150V 45A MPPT - roll your own

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Joined: 02/02/2017
Location: Australia
Posts: 1400
Posted: 07:20am 24 Mar 2020      

I am a strong believer in making your own inverters. The benefit is you can fix the damnned thing when it smokes. No need to return to the manufacturer at your cost including freight or postage. I had a Victron 3kW inverter. It cost me $2,700 AU and lasted 25 months. Warranty is 24 months. So that made me angry. Anger is an energy..

Time to make a MPPT of a useful size and (limited) function.
And when it dies, I can fix it.

I use at the moment 2 charge controllers. I have 3kW panels facing North and another 3kW panels facing East. The North facing array is 3 in series x 4 giving about 105V open circuit. This goes to the Morningstar 60A MPPT controller. The East facing array is 2 in series x 6 going to a Morningstar 60A PWM controller.
(2 in series is quite close to battery voltage and I am happy with the results)

Prices for the controllers (with $1 AU = $0.55 US) are:
MPPT 60A $1122
PWM 60A  $425
That's a lot of fun tickets. And - get this - you can blow up the MPPT controller just by enabling battery voltage when the device still has a large voltage stored in it's caps. Do not, ever, use the modbus command to reset. You will blow it.
I am so tired of fragile and expensive devices we depend upon for our solar power systems.

The boards cost $100 AU for 5 boards plus about $100 for main components for 2 boards. I have a lot of 560uF 450V caps from dead grid tie inverters so I will use them. It may be that it is not enough capacitance. We will find out.

Input voltage: up to 150V
Output voltage: 55V (i.e. a 48 V lead acid battery)
Output current: 45A, nominal. Probably handle more but we will see.
Home built with easy to source parts, simple construction, no bells and whistles,
just get the current into the battery and don't over charge it for Dog's sake.
PWM freq: 20KHz (due to the size of the inductor I have spare)
control: Arduino nano. We all give a collective groan but I don't care.
Open source project?: of course.
One microcontroller, simple with low parts count.
Heat sink: the biggest thing you have laying in the shed.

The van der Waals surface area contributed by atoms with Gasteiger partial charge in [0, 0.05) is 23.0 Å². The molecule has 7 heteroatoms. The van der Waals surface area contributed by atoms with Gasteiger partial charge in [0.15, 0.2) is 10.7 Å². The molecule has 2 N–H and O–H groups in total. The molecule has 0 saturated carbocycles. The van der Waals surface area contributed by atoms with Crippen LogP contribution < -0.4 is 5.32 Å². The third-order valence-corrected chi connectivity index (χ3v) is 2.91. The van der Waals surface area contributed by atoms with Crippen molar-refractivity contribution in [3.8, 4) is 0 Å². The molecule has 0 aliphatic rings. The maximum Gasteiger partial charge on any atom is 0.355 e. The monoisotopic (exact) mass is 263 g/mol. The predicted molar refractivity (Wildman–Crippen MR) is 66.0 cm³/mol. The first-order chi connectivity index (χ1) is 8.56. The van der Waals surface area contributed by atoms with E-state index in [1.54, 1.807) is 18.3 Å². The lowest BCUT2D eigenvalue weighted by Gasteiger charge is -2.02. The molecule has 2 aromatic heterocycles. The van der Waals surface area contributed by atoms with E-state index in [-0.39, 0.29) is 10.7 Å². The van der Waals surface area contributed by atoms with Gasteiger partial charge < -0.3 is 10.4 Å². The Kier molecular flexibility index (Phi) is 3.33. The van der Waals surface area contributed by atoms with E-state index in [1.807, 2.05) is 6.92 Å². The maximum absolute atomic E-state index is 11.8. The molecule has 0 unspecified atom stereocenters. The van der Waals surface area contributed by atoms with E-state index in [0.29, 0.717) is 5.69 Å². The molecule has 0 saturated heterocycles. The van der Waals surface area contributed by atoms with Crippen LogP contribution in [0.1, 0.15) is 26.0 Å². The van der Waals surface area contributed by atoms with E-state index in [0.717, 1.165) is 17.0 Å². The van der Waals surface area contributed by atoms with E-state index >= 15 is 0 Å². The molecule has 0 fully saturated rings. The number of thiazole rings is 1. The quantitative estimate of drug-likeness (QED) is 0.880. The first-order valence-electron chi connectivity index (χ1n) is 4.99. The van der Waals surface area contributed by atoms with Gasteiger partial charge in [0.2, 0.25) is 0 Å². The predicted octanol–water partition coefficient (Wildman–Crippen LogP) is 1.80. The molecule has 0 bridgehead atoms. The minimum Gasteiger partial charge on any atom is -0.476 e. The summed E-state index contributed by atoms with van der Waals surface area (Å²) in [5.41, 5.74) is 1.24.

efficiency: the buck converter will get maybe 90% at full load, 93% at low outputs.
MPPT efficiency: near enough. The code will search for max power once a minute. Then run the standard peak finding algorithm used by all and his dog.
Interface: LCD maybe, only if it does not upset PWM function.

code outline: ignore battery temperature. Charge to a conservative voltage. No float function. In my case it will be 55V. Find max power and send it to the battery if voltage is less than 55V. Limit output current to 45A. If at 55V, just maintain it there. Show some useful info on LCD if possible. Be aware of no solar voltage. Be aware of no battery connection.
Do not over charge. Later if people want add temperature compensated charge voltages.

Nick (nickskethisniks) has kindly given me the design file for his solar buck converter. I have ordered 5 boards, 2 oz copper, and ordered some parts as needed.
These arrive in 5 or so days.

Time to start coding. I have a test setup on the bench, just a buck converter with input volts, output volts and output current sensed. This is enough to start fleshing out some code.

In time nickskethisniks or me will publish the PCB files. I want to ensure the PCB has no problems first.

(by the way, the nanoverter/madness 6kW powerboard inverter I built is running well. I started using it back in early September 2019. So it seems I have found a long lived inverter design and will stick with it. And I know how to repair it too. This is a most pleasant feeling - to be able to fix expensive things yourself.)
wronger than a phone book full of wrong phone numbers